November 8, 2005

Sometimes I read about an event so tragic, it makes me shake my head and ask why. A few days ago, my local paper reported the death of five siblings in a car accident. Their father was driving the car, when another vehicle crossed the center line and hit them head on. It is one of those stories that sears the heart.

The children ranged in age from 12 down to 2. They were riding along, happy to be picking up their mother soon. Both the driver of the approaching car and their dad were seriously injured.

I searched my brain for an answer, but kept coming back to three words: God only knows. And that's exactly what their pastor spoke at the funeral, where five little caskets sat in a row. God only knows. For a reason known only to him, he called all five siblings Home on the same day.

In today's paper, I read about their mother, who is expecting her sixth baby next month. She has already visited the hospital room of the driver who was responsible for the accident, to see how he is faring. She wanted him to know that because of her strong, deep walk with God, she is able to forgive him. Not just in words or through numbed tears, but wholly and completely.

And that's the real answer, I suppose. Through one swift act, a horrible tragedy has left a family and several communities reeling. Yet, in another swift, unselfish act, a gracious, grieving mother reaches out in concern for this man's welfare, to wish him well both physically and spiritually.

Faith doesn't produce any better than that.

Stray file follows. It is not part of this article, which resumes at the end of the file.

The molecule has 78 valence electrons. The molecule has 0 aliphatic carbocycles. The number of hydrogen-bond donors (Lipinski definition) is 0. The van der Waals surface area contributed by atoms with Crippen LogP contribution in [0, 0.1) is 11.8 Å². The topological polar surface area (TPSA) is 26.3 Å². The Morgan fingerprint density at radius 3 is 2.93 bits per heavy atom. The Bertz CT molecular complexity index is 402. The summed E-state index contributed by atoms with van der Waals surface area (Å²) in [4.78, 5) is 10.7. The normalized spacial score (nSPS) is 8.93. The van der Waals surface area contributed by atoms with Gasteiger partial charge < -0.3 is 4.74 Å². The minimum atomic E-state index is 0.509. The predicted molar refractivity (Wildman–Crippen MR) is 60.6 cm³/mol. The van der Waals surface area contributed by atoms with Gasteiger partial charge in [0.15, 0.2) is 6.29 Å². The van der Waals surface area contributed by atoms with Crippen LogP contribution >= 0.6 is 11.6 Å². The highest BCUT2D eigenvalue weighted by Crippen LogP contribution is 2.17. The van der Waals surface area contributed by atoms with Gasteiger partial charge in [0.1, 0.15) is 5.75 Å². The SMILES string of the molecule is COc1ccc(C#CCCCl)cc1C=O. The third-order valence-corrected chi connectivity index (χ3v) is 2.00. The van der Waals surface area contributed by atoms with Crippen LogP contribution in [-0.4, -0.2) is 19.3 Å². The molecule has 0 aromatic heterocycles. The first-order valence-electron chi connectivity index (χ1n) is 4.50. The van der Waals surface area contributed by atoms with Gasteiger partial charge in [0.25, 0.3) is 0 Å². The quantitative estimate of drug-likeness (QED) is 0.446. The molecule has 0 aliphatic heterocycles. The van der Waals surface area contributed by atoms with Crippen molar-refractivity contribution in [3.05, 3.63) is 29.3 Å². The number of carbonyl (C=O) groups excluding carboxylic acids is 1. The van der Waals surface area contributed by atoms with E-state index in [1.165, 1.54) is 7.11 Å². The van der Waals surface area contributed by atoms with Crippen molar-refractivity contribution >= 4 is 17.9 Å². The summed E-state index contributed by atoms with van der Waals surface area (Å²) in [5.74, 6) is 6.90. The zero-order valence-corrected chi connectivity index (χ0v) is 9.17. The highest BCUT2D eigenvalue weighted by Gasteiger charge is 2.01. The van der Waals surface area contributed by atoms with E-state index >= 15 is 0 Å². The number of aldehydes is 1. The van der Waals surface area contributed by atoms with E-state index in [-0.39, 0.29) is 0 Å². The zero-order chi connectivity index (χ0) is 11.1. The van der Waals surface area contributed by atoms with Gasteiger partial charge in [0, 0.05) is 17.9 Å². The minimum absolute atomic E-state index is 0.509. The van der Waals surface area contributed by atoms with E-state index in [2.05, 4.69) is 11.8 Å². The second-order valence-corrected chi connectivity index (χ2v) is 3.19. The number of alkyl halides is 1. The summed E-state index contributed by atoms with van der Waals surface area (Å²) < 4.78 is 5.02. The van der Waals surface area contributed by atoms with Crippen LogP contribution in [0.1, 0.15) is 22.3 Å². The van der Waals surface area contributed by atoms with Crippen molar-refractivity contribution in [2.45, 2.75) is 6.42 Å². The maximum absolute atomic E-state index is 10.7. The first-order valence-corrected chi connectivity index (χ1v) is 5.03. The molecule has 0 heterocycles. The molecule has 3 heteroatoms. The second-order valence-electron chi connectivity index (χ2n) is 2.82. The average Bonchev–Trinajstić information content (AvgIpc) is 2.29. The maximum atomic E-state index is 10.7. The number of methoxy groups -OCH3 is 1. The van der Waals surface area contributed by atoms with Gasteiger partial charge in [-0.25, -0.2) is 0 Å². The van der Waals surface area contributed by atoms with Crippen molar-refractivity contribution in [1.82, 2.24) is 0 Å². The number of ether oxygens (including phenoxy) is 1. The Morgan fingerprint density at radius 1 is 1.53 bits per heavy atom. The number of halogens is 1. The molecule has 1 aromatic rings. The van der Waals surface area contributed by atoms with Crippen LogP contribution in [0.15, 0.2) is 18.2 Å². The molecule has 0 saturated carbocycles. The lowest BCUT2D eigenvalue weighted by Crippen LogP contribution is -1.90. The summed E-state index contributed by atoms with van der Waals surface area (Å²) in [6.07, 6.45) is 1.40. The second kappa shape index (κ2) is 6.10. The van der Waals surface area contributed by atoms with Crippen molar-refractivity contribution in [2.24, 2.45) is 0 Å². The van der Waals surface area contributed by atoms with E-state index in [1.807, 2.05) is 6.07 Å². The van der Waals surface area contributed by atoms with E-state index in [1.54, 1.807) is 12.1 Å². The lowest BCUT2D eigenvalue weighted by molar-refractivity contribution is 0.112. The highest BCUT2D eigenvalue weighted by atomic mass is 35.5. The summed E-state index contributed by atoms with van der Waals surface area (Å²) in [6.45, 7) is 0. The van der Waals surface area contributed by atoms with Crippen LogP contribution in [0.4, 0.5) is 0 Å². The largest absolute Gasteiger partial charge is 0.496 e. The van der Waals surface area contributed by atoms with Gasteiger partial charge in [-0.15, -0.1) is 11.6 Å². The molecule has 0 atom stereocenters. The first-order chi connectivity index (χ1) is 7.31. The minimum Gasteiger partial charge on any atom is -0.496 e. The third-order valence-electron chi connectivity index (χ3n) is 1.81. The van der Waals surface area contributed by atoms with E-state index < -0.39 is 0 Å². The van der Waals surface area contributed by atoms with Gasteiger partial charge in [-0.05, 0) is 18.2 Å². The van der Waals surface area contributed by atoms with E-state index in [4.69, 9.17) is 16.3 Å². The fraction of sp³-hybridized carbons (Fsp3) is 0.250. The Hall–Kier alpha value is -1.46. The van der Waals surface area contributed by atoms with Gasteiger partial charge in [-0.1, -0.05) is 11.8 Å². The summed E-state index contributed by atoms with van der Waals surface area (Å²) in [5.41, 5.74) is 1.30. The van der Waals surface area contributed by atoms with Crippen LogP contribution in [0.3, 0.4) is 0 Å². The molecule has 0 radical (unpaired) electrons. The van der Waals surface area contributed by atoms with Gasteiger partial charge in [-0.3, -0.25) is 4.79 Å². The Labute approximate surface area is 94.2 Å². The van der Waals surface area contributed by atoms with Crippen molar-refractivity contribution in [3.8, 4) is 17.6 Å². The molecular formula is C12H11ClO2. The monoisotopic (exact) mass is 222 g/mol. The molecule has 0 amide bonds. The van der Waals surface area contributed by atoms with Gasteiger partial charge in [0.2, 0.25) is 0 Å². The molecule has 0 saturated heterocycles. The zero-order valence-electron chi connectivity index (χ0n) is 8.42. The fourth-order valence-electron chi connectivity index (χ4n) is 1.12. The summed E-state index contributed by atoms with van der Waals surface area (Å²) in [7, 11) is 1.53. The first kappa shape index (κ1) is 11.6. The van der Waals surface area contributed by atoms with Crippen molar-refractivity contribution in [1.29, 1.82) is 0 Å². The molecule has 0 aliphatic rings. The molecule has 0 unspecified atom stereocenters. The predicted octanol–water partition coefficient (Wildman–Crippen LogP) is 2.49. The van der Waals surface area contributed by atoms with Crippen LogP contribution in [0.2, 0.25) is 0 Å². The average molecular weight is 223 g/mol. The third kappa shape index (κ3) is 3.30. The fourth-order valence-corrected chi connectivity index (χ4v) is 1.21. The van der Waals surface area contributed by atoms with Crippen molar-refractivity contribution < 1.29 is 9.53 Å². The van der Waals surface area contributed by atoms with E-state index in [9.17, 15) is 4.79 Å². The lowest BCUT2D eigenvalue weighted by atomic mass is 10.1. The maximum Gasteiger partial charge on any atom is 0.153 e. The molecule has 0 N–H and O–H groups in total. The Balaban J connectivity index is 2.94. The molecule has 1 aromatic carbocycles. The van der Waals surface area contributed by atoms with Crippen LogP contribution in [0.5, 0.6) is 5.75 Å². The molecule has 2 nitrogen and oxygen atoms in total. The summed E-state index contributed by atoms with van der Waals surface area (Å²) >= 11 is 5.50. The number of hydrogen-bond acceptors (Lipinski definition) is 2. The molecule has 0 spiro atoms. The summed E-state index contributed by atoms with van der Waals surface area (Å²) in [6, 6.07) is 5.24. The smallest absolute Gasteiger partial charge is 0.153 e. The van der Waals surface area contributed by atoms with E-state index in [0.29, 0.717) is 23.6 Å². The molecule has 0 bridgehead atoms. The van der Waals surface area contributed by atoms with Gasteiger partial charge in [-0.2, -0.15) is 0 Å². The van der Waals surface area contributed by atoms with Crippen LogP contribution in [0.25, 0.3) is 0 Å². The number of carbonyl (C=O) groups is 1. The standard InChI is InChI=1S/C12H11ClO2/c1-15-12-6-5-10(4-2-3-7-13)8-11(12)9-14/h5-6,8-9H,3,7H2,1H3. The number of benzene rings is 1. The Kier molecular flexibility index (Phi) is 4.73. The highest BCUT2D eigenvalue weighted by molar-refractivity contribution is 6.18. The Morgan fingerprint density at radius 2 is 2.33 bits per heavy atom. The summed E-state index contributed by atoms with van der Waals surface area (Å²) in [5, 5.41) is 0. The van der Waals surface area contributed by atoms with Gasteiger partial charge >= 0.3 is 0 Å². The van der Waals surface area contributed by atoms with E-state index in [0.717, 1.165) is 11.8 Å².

"Do not judge, and you will not be judged. Do not condemn, and you will not be condemned. Forgive, and you will be forgiven."--Luke 6:27

Seedplanter



Thursday, February 12, 2009

A Simple Solution

Lightnings {{es|Tormenta el├ęctrica.Image via Wikipedia

One of the things I love about children is their innocent assessment of any given situation. Three and a half years ago, when my oldest granddaughter was six, our conversation turned to storms.

"Grandma, are you scared of thunder?"
"Nope."
"Were you scared of it when you were a little girl?"
"No, because you can't have thunder without lightning. And I really, really liked a big lightning storm, especially when the electricity in my house went out."

I explained how my mom would gather plain white candles from the cabinet above the refrigerator, light them and place them on a high shelf at each end of the living room. Shadows would dance across our faces as the candles flickered. We'd huddle together and tell stories or munch on snacks, and after each lightning flash we'd count to see how long it took the sound of thunder to reach our ears.

I sighed at the memory, because my mother had passed away recently. "But then the storm would pass and suddenly all the lights would pop back on. I was always disappointed when our together-time had to end."

My granddaughter's blue eyes brightened. "Well Grandma, why didn't you just switch the lights back off?"

"Simplicity is the glory of expression."--Walt Whitman

Seedplanter

Reblog this post [with Zemanta]

Friday, February 6, 2009

Turning Life's Corners

The Corner album cover







H
ave you ever sensed that the road of life has turned a corner? It's a knowing, the way you know when you've witnessed something beautiful, or met someone special who touched your heart, like the shopkeeper in my last post.

Sometimes our corners are sad, and catapult us down the road a ways on a grief detour. Sometimes they're introspective, and help us to evaluate our priorities and goals. Sometimes they make us grin, for the sheer joy of grinning.

And sometimes, like the corner I rounded recently, they make us realize that time marches steadily on. Maybe we're not as young as we think or feel.